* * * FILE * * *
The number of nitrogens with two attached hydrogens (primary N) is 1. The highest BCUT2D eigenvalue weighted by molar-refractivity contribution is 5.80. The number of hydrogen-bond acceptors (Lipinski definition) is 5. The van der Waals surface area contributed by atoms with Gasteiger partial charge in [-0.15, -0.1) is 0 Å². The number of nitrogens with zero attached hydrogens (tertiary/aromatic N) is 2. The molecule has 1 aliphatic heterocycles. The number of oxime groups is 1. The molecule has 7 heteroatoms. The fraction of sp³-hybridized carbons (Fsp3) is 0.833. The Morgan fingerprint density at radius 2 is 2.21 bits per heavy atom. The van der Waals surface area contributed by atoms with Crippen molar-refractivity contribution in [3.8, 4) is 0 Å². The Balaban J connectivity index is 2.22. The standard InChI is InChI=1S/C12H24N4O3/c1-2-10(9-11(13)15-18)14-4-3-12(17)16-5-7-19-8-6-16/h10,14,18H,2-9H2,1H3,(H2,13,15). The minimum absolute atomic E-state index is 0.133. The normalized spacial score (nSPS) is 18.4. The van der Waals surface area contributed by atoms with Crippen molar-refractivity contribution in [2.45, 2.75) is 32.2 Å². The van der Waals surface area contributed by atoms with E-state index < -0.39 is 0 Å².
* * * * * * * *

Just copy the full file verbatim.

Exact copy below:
The number of nitrogens with two attached hydrogens (primary N) is 1. The highest BCUT2D eigenvalue weighted by molar-refractivity contribution is 5.80. The number of hydrogen-bond acceptors (Lipinski definition) is 5. The van der Waals surface area contributed by atoms with Gasteiger partial charge in [-0.15, -0.1) is 0 Å². The number of nitrogens with zero attached hydrogens (tertiary/aromatic N) is 2. The molecule has 1 aliphatic heterocycles. The number of oxime groups is 1. The molecule has 7 heteroatoms. The fraction of sp³-hybridized carbons (Fsp3) is 0.833. The Morgan fingerprint density at radius 2 is 2.21 bits per heavy atom. The van der Waals surface area contributed by atoms with Crippen molar-refractivity contribution in [3.8, 4) is 0 Å². The Balaban J connectivity index is 2.22. The standard InChI is InChI=1S/C12H24N4O3/c1-2-10(9-11(13)15-18)14-4-3-12(17)16-5-7-19-8-6-16/h10,14,18H,2-9H2,1H3,(H2,13,15). The minimum absolute atomic E-state index is 0.133. The normalized spacial score (nSPS) is 18.4. The van der Waals surface area contributed by atoms with Crippen molar-refractivity contribution in [2.45, 2.75) is 32.2 Å². The van der Waals surface area contributed by atoms with E-state index < -0.39 is 0 Å².